to improve the overall accessibility of the transport system including, by 2041, halving the average additional time taken to make a public transport journey on the step-free network compared with the full network
to apply the principles of good growth – To what extent do you agree or disagree with the aims set out in this chapter?
3.1 See comments made in responses to other consultation questions.
4.1 Much of what is seeking to be achieved is around behaviour change such that people leave the car and/ or public transport behind in favour of a more active lifestyle and journey to work and leisure activities. Often people make transport choices based on convenience, cost and purpose, e.g. dropping off children at school on the way to work by car or public transport. Successful behaviour change takes time; it is typically incremental e.g. as with the increase in household waste recycling rates. The more successful ways of motivating behaviour change are intrinsic (value-based) rather than extrinsic (monetary based) as this change is not sustained once the monetary incentive has been removed.
4.2 As well as increasing physical activity levels, walking and cycling can help reduce car travel leading to reductions in congestion, air pollution and noise; reduce road danger; increase the number of people on the streets making public spaces seem more welcoming; and provide an opportunity for people to participate in the outdoor environment. These benefits may be particularly significant for people with disabilities whose participation in other activities may be more restricted.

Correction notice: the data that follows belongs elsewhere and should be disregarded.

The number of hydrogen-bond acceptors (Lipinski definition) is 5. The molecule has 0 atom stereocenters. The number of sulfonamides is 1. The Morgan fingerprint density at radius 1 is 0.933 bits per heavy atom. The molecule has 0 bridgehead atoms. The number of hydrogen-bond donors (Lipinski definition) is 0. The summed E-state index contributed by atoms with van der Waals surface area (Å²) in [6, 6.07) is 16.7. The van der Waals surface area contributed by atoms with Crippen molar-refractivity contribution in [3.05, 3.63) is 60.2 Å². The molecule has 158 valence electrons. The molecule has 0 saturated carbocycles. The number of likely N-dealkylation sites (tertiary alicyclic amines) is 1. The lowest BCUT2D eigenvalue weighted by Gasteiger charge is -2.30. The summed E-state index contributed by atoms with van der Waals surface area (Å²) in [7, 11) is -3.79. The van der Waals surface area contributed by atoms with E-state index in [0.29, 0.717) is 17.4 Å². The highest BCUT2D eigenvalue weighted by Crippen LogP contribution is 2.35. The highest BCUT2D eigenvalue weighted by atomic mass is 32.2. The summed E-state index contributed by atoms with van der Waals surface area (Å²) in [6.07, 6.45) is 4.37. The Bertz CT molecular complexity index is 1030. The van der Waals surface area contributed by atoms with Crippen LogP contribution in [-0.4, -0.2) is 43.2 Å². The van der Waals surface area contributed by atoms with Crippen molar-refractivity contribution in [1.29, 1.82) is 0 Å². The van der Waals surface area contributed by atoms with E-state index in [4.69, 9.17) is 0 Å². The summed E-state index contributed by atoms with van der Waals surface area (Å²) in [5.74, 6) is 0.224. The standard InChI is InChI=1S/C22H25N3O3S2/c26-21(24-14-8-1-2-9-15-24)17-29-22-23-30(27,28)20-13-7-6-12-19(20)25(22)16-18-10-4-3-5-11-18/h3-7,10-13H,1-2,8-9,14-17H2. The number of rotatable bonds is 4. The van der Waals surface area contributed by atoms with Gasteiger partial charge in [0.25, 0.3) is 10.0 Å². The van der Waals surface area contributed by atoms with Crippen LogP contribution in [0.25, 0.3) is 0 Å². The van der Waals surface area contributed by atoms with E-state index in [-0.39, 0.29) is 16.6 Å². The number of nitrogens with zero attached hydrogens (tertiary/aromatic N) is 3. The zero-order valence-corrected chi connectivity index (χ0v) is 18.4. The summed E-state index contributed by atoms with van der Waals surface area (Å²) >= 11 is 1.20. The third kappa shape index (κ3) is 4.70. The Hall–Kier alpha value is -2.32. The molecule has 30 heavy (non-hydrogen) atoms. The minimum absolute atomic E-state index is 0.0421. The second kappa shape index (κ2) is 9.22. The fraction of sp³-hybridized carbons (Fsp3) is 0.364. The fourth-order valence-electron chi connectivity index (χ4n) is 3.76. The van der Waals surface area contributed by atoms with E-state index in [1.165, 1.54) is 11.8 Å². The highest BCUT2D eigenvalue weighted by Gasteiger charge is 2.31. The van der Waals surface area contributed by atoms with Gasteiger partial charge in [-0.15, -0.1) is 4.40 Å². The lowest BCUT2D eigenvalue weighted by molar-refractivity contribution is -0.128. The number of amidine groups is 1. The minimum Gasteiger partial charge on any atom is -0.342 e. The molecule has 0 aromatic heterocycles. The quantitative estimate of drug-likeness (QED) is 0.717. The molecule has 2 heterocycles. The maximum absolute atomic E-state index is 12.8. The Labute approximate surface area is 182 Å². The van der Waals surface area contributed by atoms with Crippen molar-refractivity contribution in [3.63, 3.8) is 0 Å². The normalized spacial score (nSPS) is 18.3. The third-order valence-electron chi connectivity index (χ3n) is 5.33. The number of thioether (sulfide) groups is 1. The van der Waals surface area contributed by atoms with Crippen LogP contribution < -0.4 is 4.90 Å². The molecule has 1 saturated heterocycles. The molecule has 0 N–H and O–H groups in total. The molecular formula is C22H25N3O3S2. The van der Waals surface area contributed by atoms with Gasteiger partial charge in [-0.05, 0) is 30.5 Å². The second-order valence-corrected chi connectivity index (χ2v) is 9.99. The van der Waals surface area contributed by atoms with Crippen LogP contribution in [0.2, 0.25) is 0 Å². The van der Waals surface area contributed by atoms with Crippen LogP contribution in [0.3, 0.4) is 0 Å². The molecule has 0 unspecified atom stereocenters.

4.3 Integrated decision making and referral systems between public health, planning, housing, transport and environment services, which recognise the universal promotion of healthy lifestyles can have a range of co-benefits for both health and the environment. For example, promotion and facilitation of walking and cycling simultaneously reduces carbon emissions improves air quality locally and increases physical activity for the individual. For example:
getting just one more person to walk to school could pay back £768 in terms of the health benefits to individuals, savings to the NHS, productivity gains and reduction in air pollution and congestion8
replacing car journeys with walking or cycling and making roads and neighbourhood environments safer and more pleasant could deliver considerable savings. For instance for every £1 spent on cycling provision the NHS recoups £4 in reduced health costs9
choice of green travel – the overall costs of transport induced poor air quality, ill health and road accidents are huge, exceeding £40 billion annually10.
4.4 An evaluation of the social return on investment of a volunteer-led health walks programme in Glasgow was carried out between April 2011 and March 2012. The programme delivered 59 projects for the general public and specially referred clients, such as hospital in-patients. Investment in the Glasgow Health Walks amounted to £48,705. However, the value of the associated outcomes is estimated to be £384,630, which amounts to a cost: benefit ratio of £8 generated for every £1 invested11.